In a recent post, I talked about issues surrounding music piracy—i.e., the reproduction of music without the consent or compensation of the artist and other interested parties—in light of a column published by David Byrne in The Guardian.
In this post, I would like to put my views another way for, in the past, I fear I have too cavalierly dismissed lamentations over the rampant piracy of music.
Why should you be able to make money from musical recordings at all?
The ability to record and distribute or broadcast recordings of musical performances was until very recently in the many millennia of human music making impossible. Given the relatively brief span of its possibility, I often pondered why would anyone think that it would be forever possible, especially now that the ability to reproduce and distribute recordings has become ubiquitous and trivial.
The fact that you can magically copy musical recordings without altering their format (by, for example, going from vinyl to cassette or even cd) has changed the reality of what a recording is. It has gone from an artifact (record) to a formula, an infinitely reproducible mathematical model.
As a result, the perceived value of a recording has fallen to zero (although spending $.99 on iTunes or elsewhere does, at times, seem acceptable. Nevrtheless, even when a song costs about as much as a candy bar, spending $8.99 for collection of eight or nine songs can suddenly seem exorbitant).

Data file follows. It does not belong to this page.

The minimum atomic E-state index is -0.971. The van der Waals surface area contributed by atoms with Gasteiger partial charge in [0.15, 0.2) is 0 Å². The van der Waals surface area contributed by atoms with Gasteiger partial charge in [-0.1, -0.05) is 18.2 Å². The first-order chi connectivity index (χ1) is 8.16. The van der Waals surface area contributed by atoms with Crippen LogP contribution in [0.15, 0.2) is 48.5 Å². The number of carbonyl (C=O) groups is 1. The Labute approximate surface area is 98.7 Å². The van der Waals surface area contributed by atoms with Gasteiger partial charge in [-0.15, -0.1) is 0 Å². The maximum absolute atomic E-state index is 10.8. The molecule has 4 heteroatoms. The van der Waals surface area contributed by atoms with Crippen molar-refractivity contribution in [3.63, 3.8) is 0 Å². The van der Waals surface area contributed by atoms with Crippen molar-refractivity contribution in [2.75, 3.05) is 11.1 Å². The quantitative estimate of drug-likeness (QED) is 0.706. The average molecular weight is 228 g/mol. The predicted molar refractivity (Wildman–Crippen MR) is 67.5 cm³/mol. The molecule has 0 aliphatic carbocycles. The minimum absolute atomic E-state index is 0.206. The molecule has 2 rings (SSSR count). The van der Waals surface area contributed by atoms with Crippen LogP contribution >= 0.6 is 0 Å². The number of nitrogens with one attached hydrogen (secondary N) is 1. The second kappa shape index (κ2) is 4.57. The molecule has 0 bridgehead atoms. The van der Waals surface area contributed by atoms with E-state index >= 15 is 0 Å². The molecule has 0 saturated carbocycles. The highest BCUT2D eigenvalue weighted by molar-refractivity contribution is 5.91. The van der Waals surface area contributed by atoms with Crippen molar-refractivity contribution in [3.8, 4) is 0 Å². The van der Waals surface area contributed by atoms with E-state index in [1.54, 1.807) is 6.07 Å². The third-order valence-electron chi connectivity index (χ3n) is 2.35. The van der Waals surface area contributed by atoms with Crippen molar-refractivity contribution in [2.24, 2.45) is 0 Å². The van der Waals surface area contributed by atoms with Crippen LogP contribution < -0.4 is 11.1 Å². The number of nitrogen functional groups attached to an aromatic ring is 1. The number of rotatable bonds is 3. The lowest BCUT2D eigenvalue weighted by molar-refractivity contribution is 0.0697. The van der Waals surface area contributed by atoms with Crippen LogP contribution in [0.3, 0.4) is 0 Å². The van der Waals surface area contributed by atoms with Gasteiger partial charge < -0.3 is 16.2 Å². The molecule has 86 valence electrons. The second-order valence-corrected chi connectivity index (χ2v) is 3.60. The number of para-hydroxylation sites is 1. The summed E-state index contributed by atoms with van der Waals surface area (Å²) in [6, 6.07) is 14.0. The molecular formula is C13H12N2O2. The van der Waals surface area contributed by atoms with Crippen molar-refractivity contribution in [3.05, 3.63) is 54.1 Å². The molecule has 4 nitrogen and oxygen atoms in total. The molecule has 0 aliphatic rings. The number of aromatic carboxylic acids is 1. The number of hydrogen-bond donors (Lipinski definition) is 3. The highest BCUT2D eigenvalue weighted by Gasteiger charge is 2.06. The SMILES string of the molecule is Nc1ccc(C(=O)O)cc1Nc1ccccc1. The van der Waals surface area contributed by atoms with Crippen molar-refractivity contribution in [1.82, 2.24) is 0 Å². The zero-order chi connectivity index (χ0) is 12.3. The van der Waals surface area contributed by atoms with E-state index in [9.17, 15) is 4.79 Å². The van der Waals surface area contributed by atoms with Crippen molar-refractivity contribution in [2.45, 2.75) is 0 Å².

And while musicians, engineers, producers and labels spend a lot of time and money on recording, it is sadly the case that the amount of time and money on producing something has little or no bearing on the perceived value of that something.
That’s Not the Point
The ease of piracy, of course, does not justify piracy, though it can explain why people don’t have many qualms about “stealing” (really, “illegally reproducing”) something whose perceived value is vanishingly small. Nevertheless, it took me a while to realize that the problem isn’t simply that people making music are not being compensated for the music they’ve made by people downloading it for free.
That is, if no one were benefiting from this process, the points I made above would, perhaps, have some validity (I only add the qualifying “perhaps” because, given copyright law, the people producing the music do have legal rights to its reproduction and said rights are undeniably violated in cases of unauthorized reproduction).
Unfortunately, that is not simply the case because someone is being compensated in this process: namely, the people who sell advertising on sites that make illegal downloads available and, by extension, the organizations or networks buying advertising on said sites.
That is exactly the point being made by posts such as “Artists, Know Thy Enemy” and “Over 50 Major Brands Supporting Music Piracy, It’s Big Business!” over at The Trichordist.
In Other Words
In other words, this isn’t just about “whining” that changing technology has made a particular business model (making and selling musical objects) untenable.
Instead, it’s about enabling entities figuring making money off the facilitation of copyright infringement.